Roar writer Samuel Pennifold discusses Nanette Burstein’s 2020 documentary, Hillary.
Hillary Rodham Clinton is one of the most divisive characters in modern politics; some love her and others hate her. Nanette Burstein, the director of the Hillary documentary, does her best to reflect that, editing over 2,000 hours of backstage footage from her 2016 campaign, interviews with 45 people, from school friends to senior aides, and over 35 hours of interviews with the woman herself. Burstein reflects well on the scandals and challenges faced by the Clinton family, from impropriety to the rigours of the 2016 presidential campaign. However, since Mrs Rodham Clinton had such a central role in the making of the film, many people who were once critics of her refused to take part, for fear of having to remove their comments. Newt Grinch, a former speaker of the House of Representatives, who impeached Bill Clinton in 1998, said he would “rather stick needles in my eyes than do the interview.”
The problem with documentaries that work with its central figures so closely is that they do not reflect the varied nature of the subject’s life. Critiques of Hillary Rodham Clinton are few and far between, the scandals of her life are glossed over; while this documentary doesn’t stretch to bias, it is rather soft.
Peter Baker, a well-respected journalist for the New York Times who had covered four presidents, was one of the few to criticise her. In his comment, he discusses Hillary Rodham Clinton’s sense that “she knows she is an ethical, moral, righteous person and therefore, you know if she decided that this is an okay thing to do then it is okay. And anybody who criticises it must be doing so for illegitimate reasons because, you know, they are partisan, there enemies… she is supremely confident in her own righteousness.”
This is a theme that almost carries across all four of the hour-long episodes: that every stumble and every low is always someone else’s fault, either the public who criticises her for no reason, or unfavourable media. A lot of this is due to the rampant and engrained sexism that exists among politics, though it is not all. Many have raised genuine concerns about her politics throughout her career, especially Bernie Sanders as a 2016 democratic nominee.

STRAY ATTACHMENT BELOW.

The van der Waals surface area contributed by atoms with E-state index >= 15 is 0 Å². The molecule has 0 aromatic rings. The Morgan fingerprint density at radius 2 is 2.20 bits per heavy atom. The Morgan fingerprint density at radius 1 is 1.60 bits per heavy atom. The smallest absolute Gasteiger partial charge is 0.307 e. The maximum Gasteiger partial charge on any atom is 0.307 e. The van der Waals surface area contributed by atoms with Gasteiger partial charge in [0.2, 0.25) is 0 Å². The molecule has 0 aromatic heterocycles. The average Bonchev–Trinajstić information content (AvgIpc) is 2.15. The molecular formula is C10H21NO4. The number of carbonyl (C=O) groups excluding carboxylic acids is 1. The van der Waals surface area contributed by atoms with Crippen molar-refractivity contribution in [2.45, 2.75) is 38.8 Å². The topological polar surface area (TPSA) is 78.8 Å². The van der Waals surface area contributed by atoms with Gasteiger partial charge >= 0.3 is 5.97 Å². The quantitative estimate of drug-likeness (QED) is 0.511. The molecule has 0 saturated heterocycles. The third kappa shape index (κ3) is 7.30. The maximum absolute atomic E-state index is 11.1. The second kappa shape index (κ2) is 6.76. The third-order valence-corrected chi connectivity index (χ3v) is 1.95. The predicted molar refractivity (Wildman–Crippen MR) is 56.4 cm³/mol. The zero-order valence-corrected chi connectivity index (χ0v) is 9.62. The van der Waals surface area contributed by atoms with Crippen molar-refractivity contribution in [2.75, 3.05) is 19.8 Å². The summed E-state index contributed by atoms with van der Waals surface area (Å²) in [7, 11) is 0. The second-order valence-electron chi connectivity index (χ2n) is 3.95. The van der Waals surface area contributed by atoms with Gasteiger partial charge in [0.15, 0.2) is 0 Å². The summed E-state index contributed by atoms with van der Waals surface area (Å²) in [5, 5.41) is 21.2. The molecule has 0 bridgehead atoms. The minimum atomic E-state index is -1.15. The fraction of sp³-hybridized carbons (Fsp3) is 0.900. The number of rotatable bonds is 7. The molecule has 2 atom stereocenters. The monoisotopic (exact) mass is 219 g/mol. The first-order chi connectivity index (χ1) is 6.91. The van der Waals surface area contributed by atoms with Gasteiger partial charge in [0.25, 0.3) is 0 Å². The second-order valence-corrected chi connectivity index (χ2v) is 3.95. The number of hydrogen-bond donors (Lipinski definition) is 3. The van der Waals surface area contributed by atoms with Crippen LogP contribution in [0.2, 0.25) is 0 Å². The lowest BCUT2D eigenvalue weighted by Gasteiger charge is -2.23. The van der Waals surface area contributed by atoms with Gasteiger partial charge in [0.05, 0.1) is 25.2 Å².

One of the few instances of Hillary showing emotion in her interviews – other than the poor attempts at intimacy with camera shots of her prepping for interviews with Burstein – comes as she riles against Bernie Sanders and his attacks on the sources of her campaign donations in 2016, as well as her paid speaking work for various corporate associations after her time as Secretary of State in the Obama administration.
The shining moment of reflection comes when the documentary moves back in time to Hillary’s speech at the fourth annual World Conference on Women in 1995. The famous and moving speech she gave on women’s rights as human rights shows her true steel, and a willingness to stand up to anyone of any gender, both home and abroad. It’s a moment that might resonate with many – as it isn’t too far a stretch to draw comparisons with another love-or-hate female character in politics: the former British Prime Minister Margret Thatcher. Both women were for turning.
The documentary does cover a lot of ground effectively. Whilst it may do this from a single perspective, there is nothing wrong with this angle. Hillary Rodham Clinton speaks openly and frankly about the challenges she faced as a woman in law, politics, and public life. The focus on her role as a leader and inspiration for generations of women in America and across the globe is the highlight of the film.
What the documentary does best is telling a story of the motoric rise of one of the most influential figures in American and global politics. It is not a narrative on Hillary Rodham Clinton, the wife of former president Bill Clinton; it is a human story of Hillary Rodham Clinton, an extremely successful lawyer, Senator, Secretary of State, and former Presidential Candidate.
Whilst some may call this documentary an example of biased storytelling, at no point did it promise not to be that way. It honours the success of a woman against all odds, which is something to be celebrated. It isn’t a complete history, or a rounded history, but a reflection on the part of history that tells us the human story of a woman who might have not achieved all that she wanted to achieve, or changed the world; but she has inspired the next generation to do just that.